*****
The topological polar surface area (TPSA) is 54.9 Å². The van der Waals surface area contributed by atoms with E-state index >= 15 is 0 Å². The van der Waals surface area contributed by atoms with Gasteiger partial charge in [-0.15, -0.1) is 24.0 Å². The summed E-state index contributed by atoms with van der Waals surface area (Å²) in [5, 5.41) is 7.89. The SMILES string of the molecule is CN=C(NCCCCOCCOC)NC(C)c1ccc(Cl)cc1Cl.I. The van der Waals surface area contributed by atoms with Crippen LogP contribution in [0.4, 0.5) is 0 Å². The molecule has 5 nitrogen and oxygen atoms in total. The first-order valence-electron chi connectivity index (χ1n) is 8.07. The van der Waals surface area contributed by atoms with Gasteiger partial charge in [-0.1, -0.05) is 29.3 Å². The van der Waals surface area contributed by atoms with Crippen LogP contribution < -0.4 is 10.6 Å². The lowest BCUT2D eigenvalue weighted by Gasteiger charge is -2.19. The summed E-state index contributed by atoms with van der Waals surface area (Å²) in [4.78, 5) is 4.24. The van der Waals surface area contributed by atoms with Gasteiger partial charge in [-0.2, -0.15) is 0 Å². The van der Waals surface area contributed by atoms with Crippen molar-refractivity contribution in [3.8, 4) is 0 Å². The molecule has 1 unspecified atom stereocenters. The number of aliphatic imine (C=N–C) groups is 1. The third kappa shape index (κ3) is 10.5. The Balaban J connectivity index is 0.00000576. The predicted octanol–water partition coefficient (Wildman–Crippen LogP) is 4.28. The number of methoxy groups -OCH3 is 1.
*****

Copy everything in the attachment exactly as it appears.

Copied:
The topological polar surface area (TPSA) is 54.9 Å². The van der Waals surface area contributed by atoms with E-state index >= 15 is 0 Å². The van der Waals surface area contributed by atoms with Gasteiger partial charge in [-0.15, -0.1) is 24.0 Å². The summed E-state index contributed by atoms with van der Waals surface area (Å²) in [5, 5.41) is 7.89. The SMILES string of the molecule is CN=C(NCCCCOCCOC)NC(C)c1ccc(Cl)cc1Cl.I. The van der Waals surface area contributed by atoms with Crippen LogP contribution in [0.4, 0.5) is 0 Å². The molecule has 5 nitrogen and oxygen atoms in total. The first-order valence-electron chi connectivity index (χ1n) is 8.07. The van der Waals surface area contributed by atoms with Gasteiger partial charge in [-0.1, -0.05) is 29.3 Å². The van der Waals surface area contributed by atoms with Crippen LogP contribution < -0.4 is 10.6 Å². The lowest BCUT2D eigenvalue weighted by Gasteiger charge is -2.19. The summed E-state index contributed by atoms with van der Waals surface area (Å²) in [4.78, 5) is 4.24. The van der Waals surface area contributed by atoms with Gasteiger partial charge in [-0.2, -0.15) is 0 Å². The van der Waals surface area contributed by atoms with Crippen molar-refractivity contribution in [3.8, 4) is 0 Å². The molecule has 1 unspecified atom stereocenters. The number of aliphatic imine (C=N–C) groups is 1. The third kappa shape index (κ3) is 10.5. The Balaban J connectivity index is 0.00000576. The predicted octanol–water partition coefficient (Wildman–Crippen LogP) is 4.28. The number of methoxy groups -OCH3 is 1.